Illustrated By: Yelena Bryksenkova

This is Caroline Kaufman’s second book of poetry. 

Trigger Warning (for the book not discussed in this review): Mental Illness, Abusive Relationships, Self-Harm and Sexual Violence.  

I give this book 3 stars (out of five). First of all, objectively I do not know what I’m talking about when it comes to poetry. I have about as good as a middle school education on poetry and I never took it very seriously personally, because I’ve never read a lot of it. I’m just saying that I’m basing most of my comments on a less than sturdy idea of poetry as a form of writing. 

I read Caroline Kaufman’s first poetry book Light Filters In and I really liked it. I remember it because I kept wanting to save the poems so I could remember them later. I still don’t think I have a very good understanding of poetry so everything I’m going to say comes from the place of a (possibly clueless) teen reader. 

This book is divided into three sections; What Was, What Could Have Been and What Became. The author writes about a lot of personal experiences and trauma in her poetry which is very clear in her work, because she is clearly self aware of how poetry impacts her and how her work draws from  things in her life. This is a central theme and it appears in many different poems. 

There’s also a theme of the world ending, how people tried to prepare for it, felt about it happening, and what changed when the world didn’t end. This is what the book is named after but it isn’t the most recurring theme throughout the book, it is almost the connection that brings the separate other pieces together, it’s coherent and it makes sense organizationally. But it’s also very good in the functions of the poems on this topic and their message individually, apart from the other poems too. 

There are poems that seem to be connected or carry on through multiple poems, one of these follows the author as she grows up, the idea of growing up is also shown throughout the book. Another one is’ A Dream About You’ which has multiple parts, and  ‘Alternate Universe in which I never found poetry after Heidi Wong’ which has 10 parts. Another one of these is The Seven Deadly Sins, which has a poem for each. There are a few more but these are the ones that stood out to me.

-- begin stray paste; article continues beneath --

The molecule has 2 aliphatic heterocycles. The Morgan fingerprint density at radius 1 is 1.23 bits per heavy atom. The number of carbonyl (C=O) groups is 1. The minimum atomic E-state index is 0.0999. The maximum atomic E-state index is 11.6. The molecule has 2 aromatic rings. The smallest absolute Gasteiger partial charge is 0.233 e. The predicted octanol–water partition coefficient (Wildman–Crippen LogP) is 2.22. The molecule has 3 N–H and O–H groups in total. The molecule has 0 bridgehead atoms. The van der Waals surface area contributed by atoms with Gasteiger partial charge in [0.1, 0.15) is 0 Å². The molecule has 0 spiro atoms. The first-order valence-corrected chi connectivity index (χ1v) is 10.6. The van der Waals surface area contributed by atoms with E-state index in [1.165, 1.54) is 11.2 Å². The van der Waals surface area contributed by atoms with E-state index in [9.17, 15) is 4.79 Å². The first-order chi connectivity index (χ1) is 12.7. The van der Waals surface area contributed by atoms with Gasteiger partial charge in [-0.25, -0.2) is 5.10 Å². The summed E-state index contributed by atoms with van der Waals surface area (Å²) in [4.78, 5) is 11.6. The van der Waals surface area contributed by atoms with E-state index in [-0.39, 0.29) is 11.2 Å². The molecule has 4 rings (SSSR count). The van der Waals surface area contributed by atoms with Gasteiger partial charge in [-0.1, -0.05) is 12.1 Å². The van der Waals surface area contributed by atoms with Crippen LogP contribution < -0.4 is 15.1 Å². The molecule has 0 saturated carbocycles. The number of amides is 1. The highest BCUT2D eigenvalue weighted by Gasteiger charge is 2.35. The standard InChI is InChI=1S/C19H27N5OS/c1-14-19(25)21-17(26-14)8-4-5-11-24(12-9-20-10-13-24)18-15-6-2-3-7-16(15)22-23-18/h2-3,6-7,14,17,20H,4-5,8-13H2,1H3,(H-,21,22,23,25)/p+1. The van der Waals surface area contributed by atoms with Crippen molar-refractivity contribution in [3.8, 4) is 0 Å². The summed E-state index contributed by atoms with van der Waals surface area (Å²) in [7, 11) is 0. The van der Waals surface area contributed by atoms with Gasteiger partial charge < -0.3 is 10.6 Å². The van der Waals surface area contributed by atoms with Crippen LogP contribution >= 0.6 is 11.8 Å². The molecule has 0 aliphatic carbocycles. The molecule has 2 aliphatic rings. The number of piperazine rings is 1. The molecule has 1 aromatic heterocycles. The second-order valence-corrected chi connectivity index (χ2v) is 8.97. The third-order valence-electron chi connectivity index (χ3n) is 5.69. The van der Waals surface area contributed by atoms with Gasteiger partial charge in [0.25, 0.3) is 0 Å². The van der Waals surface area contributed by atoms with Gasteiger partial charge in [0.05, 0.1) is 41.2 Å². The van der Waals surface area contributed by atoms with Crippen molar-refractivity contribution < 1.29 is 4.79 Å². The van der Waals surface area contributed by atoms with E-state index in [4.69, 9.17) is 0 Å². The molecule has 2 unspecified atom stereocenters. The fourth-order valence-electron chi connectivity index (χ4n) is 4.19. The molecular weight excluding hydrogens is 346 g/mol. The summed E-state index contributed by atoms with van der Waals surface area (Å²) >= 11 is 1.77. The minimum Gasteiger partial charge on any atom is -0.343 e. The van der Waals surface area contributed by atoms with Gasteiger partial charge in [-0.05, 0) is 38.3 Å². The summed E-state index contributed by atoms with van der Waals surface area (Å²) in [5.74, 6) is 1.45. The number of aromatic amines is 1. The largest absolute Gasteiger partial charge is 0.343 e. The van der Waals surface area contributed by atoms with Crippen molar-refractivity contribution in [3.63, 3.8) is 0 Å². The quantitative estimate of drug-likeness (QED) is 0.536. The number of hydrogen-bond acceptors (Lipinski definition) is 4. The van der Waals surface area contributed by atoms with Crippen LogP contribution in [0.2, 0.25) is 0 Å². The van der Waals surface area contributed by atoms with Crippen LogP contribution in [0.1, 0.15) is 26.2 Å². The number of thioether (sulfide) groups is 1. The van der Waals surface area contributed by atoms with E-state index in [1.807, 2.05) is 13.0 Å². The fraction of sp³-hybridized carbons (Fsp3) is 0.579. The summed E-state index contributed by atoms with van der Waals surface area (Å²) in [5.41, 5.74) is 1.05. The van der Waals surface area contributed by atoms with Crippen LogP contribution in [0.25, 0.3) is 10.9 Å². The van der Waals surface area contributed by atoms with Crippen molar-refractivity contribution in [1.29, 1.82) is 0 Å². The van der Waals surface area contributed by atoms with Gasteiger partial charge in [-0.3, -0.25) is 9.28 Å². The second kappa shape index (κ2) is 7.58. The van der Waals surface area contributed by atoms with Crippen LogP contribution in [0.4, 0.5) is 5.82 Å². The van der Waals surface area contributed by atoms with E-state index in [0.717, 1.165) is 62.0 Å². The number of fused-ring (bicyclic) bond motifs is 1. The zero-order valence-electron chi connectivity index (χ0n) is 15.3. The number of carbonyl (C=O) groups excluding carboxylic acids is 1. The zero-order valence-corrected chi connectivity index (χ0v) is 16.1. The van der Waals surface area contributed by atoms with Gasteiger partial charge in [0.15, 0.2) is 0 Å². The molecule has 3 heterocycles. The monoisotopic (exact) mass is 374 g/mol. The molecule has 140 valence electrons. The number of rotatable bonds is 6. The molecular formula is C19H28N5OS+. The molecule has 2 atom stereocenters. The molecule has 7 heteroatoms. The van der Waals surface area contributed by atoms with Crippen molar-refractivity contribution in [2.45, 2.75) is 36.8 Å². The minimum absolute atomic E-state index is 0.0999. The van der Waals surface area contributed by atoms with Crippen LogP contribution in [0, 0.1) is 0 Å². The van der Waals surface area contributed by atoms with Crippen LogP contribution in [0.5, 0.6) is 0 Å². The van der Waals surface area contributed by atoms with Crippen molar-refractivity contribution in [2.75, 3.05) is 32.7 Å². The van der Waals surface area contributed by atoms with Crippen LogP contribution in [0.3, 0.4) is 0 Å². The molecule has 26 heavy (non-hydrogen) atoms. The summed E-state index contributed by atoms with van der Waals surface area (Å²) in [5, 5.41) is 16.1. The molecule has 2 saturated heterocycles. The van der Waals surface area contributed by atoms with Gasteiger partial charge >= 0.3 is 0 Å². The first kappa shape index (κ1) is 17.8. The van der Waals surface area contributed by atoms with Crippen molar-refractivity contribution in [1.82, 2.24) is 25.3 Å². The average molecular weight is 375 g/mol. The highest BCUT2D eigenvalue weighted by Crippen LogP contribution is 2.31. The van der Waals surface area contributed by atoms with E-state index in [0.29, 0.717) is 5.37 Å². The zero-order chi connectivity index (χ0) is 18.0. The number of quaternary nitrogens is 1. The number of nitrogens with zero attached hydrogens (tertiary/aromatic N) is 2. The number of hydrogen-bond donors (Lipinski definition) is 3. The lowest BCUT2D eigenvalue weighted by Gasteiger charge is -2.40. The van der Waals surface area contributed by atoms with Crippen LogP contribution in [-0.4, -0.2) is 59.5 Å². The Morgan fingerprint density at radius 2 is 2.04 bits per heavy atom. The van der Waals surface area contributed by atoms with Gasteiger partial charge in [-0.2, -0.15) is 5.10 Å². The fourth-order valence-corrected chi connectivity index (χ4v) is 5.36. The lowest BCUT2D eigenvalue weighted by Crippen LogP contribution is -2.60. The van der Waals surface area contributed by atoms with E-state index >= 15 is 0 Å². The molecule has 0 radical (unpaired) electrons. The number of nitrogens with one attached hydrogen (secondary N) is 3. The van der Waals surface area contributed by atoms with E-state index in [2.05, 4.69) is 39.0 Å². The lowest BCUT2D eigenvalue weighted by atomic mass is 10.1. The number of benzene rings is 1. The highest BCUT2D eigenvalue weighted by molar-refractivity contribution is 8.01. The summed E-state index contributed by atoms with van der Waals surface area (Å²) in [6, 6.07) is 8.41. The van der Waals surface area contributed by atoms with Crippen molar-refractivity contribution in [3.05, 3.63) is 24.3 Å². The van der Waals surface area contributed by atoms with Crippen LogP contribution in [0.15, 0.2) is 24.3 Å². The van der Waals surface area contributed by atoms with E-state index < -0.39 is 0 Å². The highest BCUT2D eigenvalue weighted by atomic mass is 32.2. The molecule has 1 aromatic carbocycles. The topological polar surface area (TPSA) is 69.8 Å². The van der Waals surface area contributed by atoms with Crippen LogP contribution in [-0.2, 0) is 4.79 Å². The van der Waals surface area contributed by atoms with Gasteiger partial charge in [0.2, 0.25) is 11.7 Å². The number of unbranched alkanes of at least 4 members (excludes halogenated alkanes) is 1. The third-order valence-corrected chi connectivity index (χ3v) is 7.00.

My favourite poem is one of those; Pride mainly because of the lines, “I do not change the pronouns when I write about her.” This is a small thing, it isn’t a law being passed, it isn’t some revolutionary act of pride. But it’s still so important because we can’t be genuine if we can’t even use the right pronouns since some people think that changes everything. I think it’s honestly sad that this is an act of pride, because in an ideal world this never would’ve even been a thing. I’m so glad that now people can use the right pronouns without major repercussions because this is what people should see, romance between people of any gender identity should be considered normal. This line spoke to me more personally because I wasn’t able to fully relate or understand the experiences Kaufman details in other poems; this is something I know about, even as a teenager. And it’s something I want to be able to be proud of too, without it having any relation to sinning. 

One of my only critics is that this needs to have a trigger warning, nothing is stated 100% outright but there are many topics like mental illness, self harm, sexual violence and abusive relationships that are explored and discussed in the poems. I think trigger warnings should always be included even in books and other printed media, and I think that especially because this author also has a platform on Instagram @poeticpoison that I would have been really happy to see at least some form of indication because trigger warnings are a lot more common online. 

I also liked how the illustrations were minimalist and how they played into some of the themes, especially for the start of the sections and the development in the images as well as the written content and story. Also I liked how some of the poems had titles and others didn’t, I don’t think I’ve seen many titles for individual poems in books of poetry like this so I liked this detail. Overall I really liked this book.